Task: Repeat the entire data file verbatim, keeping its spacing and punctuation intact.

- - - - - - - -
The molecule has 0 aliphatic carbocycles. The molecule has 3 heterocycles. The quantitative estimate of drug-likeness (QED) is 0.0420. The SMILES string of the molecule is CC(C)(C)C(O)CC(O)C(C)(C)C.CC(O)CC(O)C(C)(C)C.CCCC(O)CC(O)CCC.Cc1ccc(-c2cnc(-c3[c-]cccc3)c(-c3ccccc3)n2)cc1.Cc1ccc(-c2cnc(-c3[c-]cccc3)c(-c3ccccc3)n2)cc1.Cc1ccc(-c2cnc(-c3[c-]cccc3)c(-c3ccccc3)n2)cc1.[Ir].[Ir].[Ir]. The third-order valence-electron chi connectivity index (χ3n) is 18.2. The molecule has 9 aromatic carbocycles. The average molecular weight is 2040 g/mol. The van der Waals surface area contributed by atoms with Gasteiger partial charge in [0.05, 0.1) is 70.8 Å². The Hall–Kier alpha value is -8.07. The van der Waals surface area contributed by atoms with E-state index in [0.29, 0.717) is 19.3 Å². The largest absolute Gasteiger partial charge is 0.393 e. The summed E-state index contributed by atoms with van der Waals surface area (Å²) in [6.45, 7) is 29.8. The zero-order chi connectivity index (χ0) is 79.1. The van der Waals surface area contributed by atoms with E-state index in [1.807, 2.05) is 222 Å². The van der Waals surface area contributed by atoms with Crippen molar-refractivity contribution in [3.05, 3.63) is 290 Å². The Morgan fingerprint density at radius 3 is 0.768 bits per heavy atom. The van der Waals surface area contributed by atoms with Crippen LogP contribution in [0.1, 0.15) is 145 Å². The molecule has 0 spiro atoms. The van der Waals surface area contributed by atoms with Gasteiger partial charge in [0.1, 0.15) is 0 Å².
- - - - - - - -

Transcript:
The molecule has 0 aliphatic carbocycles. The molecule has 3 heterocycles. The quantitative estimate of drug-likeness (QED) is 0.0420. The SMILES string of the molecule is CC(C)(C)C(O)CC(O)C(C)(C)C.CC(O)CC(O)C(C)(C)C.CCCC(O)CC(O)CCC.Cc1ccc(-c2cnc(-c3[c-]cccc3)c(-c3ccccc3)n2)cc1.Cc1ccc(-c2cnc(-c3[c-]cccc3)c(-c3ccccc3)n2)cc1.Cc1ccc(-c2cnc(-c3[c-]cccc3)c(-c3ccccc3)n2)cc1.[Ir].[Ir].[Ir]. The third-order valence-electron chi connectivity index (χ3n) is 18.2. The molecule has 9 aromatic carbocycles. The average molecular weight is 2040 g/mol. The van der Waals surface area contributed by atoms with Gasteiger partial charge in [0.05, 0.1) is 70.8 Å². The Hall–Kier alpha value is -8.07. The van der Waals surface area contributed by atoms with E-state index in [0.29, 0.717) is 19.3 Å². The largest absolute Gasteiger partial charge is 0.393 e. The summed E-state index contributed by atoms with van der Waals surface area (Å²) in [6.45, 7) is 29.8. The zero-order chi connectivity index (χ0) is 79.1. The van der Waals surface area contributed by atoms with E-state index in [1.807, 2.05) is 222 Å². The van der Waals surface area contributed by atoms with Crippen molar-refractivity contribution in [3.05, 3.63) is 290 Å². The Morgan fingerprint density at radius 3 is 0.768 bits per heavy atom. The van der Waals surface area contributed by atoms with Crippen LogP contribution in [0.1, 0.15) is 145 Å². The molecule has 0 spiro atoms. The van der Waals surface area contributed by atoms with Gasteiger partial charge in [0.1, 0.15) is 0 Å².